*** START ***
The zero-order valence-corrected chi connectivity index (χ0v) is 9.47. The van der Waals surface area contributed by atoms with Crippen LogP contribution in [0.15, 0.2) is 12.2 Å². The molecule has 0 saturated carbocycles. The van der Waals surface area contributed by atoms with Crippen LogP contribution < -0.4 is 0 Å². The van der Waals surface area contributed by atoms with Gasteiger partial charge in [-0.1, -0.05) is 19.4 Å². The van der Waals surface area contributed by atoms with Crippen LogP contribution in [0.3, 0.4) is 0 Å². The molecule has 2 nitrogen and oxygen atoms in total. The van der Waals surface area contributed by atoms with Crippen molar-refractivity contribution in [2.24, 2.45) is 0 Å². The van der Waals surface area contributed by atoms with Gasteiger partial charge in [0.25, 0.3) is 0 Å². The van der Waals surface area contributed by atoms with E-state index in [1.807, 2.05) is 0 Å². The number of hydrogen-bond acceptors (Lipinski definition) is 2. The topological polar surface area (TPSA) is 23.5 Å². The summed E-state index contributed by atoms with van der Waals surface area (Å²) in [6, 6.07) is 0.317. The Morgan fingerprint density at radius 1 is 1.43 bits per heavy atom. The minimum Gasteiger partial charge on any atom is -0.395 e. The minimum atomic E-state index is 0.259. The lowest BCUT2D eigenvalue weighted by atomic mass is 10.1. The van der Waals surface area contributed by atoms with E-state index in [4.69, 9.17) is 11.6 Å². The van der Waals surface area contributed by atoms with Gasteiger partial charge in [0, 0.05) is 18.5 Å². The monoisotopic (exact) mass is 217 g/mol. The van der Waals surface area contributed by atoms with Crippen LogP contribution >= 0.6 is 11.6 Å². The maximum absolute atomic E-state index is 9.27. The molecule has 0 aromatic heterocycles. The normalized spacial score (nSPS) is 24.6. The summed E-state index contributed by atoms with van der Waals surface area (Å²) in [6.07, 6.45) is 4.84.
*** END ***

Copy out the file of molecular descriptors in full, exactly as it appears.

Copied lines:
The zero-order valence-corrected chi connectivity index (χ0v) is 9.47. The van der Waals surface area contributed by atoms with Crippen LogP contribution in [0.15, 0.2) is 12.2 Å². The molecule has 0 saturated carbocycles. The van der Waals surface area contributed by atoms with Crippen LogP contribution < -0.4 is 0 Å². The van der Waals surface area contributed by atoms with Gasteiger partial charge in [-0.1, -0.05) is 19.4 Å². The van der Waals surface area contributed by atoms with Crippen LogP contribution in [0.3, 0.4) is 0 Å². The molecule has 2 nitrogen and oxygen atoms in total. The van der Waals surface area contributed by atoms with Crippen molar-refractivity contribution in [2.24, 2.45) is 0 Å². The van der Waals surface area contributed by atoms with Gasteiger partial charge in [0.25, 0.3) is 0 Å². The van der Waals surface area contributed by atoms with E-state index in [1.807, 2.05) is 0 Å². The number of hydrogen-bond acceptors (Lipinski definition) is 2. The topological polar surface area (TPSA) is 23.5 Å². The summed E-state index contributed by atoms with van der Waals surface area (Å²) in [6, 6.07) is 0.317. The Morgan fingerprint density at radius 1 is 1.43 bits per heavy atom. The minimum Gasteiger partial charge on any atom is -0.395 e. The minimum atomic E-state index is 0.259. The lowest BCUT2D eigenvalue weighted by atomic mass is 10.1. The van der Waals surface area contributed by atoms with E-state index in [4.69, 9.17) is 11.6 Å². The van der Waals surface area contributed by atoms with Gasteiger partial charge in [0, 0.05) is 18.5 Å². The monoisotopic (exact) mass is 217 g/mol. The van der Waals surface area contributed by atoms with Crippen LogP contribution >= 0.6 is 11.6 Å². The maximum absolute atomic E-state index is 9.27. The molecule has 0 aromatic heterocycles. The normalized spacial score (nSPS) is 24.6. The summed E-state index contributed by atoms with van der Waals surface area (Å²) in [6.07, 6.45) is 4.84.